Thursday, February 26, 2009

Nigerian Graceland

I found out about Chris Abani's Graceland (2004) when I noticed my sixteen-year old niece reading it (she's plowing through cool books these days, glory be). I read African literature and Nigerian literature in particular (Nigeria has had a vibrant literary tradition for decades now), and I'm also interested in foreign writers' perspectives on North American culture (a la Murikami), so the novel appeared to be right up my alley and I immediately ordered a copy for the Stack.

It's a good novel, he's a good writer, he pulls you in and the novel reads very fast. He knows how to write for story, he's all action. There are all sorts of story lines lying around that lead off into interesting directions. Our young protagonist Elvis makes money by doing his Elvis Presley imitation at tourist spots around Lagos, in full King drag. Presley's music represents another world to him, although there are plenty of references to highlife, Fela, juju, jazz and more. This Nigerian cityscape is a worldly place. Bob Marley is likely to be playing on the radio, and when we meet Elvis he is dozing over a copy of Ellison's Invisible Man. But it's hard to be a smart kid growing up among the urban poor. A nice device is that Elvis speaks in educated English while everyone else has a pidgin patois ("Look at dis mad boy O!"). He's already an alien.

To a large extent this is not about his relationship to Nigeria so much as it is about his relationship to Lagos. After the death of his mother and the failure of his father, Sunday, as a politician, Sunday moved them from their small town to the city in hopes of better prospects. He has set up with another woman, Comfort (the name is ironic), who has three younger children of her own. She and Elvis cordially despise one another. Sunday has slid into alcoholism, a contemptible figure now to both Comfort and Elvis as he tries to cadge their money for the evening's supply of palm wine. Elvis has witnessed the sexual abuse of his cousin Efua by his uncle, but the adults tell him to be quiet about it. Now Efua has run off, and Elvis imagines that he spots her as he moves around the city. His Aunt Felicia, still a young woman herself, sexually toys with the adolescent Elvis. There is a colorful cast of characters as Elvis, through simple and spontaneous acts of kindness, befriends a number of older men in the neighborhood, running from the pious to the criminal.

All of this, as I said, presents a rich field of plot possibilities. But in the second half of the novel Abani leaves this carefully constructed world behind and moves in to polemic about the social ills of Nigeria (Abani, who now lives in Los Angeles, was subjected to torture himself after the publication of his first novel at age sixteen). Trying to find work through his older friends, Elvis wraps up drug packets to be swallowed by smuggling mules; he helps guard a group of kidnapped children who are to be sold to Saudis and slaughtered for their organs; he prostitutes himself to wealthy foreign women; he finds himself in the pay of a murderous army colonel who kills people for bumping into him. We get a tour of some of the worst criminal excesses of the Lagos underground, culminating in a graphic depiction of Elvis's torture when he is interrogated by the colonel who is looking for a social activist called The King. The result is an unfinished novel, I would say: the close detail of the first part is simply dropped in favor of a didactic screed.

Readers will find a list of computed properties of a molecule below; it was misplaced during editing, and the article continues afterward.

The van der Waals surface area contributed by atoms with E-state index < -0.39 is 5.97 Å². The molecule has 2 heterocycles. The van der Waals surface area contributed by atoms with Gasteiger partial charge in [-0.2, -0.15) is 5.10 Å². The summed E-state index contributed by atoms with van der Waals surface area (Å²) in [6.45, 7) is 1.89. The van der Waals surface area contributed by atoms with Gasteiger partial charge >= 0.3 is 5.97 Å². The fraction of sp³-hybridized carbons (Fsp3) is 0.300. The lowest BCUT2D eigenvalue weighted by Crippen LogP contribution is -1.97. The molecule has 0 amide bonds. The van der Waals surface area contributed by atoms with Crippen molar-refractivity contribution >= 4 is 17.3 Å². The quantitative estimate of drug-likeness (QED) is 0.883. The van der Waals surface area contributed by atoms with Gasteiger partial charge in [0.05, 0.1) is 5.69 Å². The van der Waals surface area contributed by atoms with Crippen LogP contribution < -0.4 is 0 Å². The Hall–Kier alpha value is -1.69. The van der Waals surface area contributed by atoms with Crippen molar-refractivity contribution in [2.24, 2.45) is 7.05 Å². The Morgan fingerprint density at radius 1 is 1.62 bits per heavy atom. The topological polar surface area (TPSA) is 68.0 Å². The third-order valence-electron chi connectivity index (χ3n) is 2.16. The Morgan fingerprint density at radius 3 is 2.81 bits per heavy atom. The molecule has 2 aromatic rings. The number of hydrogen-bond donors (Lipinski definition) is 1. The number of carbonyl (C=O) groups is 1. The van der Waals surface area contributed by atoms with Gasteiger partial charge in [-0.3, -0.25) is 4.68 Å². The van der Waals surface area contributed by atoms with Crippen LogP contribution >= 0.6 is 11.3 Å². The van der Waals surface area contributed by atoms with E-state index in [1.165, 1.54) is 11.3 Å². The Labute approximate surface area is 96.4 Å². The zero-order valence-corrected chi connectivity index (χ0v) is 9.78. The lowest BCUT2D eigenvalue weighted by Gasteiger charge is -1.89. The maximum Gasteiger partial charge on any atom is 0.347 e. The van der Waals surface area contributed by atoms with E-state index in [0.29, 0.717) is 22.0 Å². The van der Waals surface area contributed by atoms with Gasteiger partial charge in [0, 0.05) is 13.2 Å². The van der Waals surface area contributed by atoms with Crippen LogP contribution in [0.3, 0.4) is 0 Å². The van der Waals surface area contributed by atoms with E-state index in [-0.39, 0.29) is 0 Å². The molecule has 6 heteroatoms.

One detail caught my attention. While driving through the night with some vicious criminals, Elvis notes that they enjoy running over dogs in the road. They hit so many dogs that they make a sport of it. Where I live in Puerto Rico there is a fairly high incidence of dead dogs in the road as well, along with stories about uncaring people who hit them deliberately. Abani thinks this is emblematic of something, and I think he's right. It's an allegory about post-colonial society. A regime that doesn't care about the welfare of the people develops a society without civic solidarity. Family, clan and other formations may summon loyalty, but if "the system" doesn't work for people there is no reason for them to follow its rules. The model from the top, after all, is cruel indifference and selfishness. And while both Nigeria and Puerto Rico have come a long way and enjoy good measures of cosmopolitanism and middle class culture, there is still a noticeable lack of the sense of contributing to the common good that is evident in countries with less difficult political histories (let's just say). Throwing trash out the window, disobeying traffic laws, running over stray dogs: these are expressions of "me first," quotidian acts on a continuum with dealing in drugs and slaves, and with politicians who are kleptocrats. This is the challenge of post-colonial societies: learning how to care.

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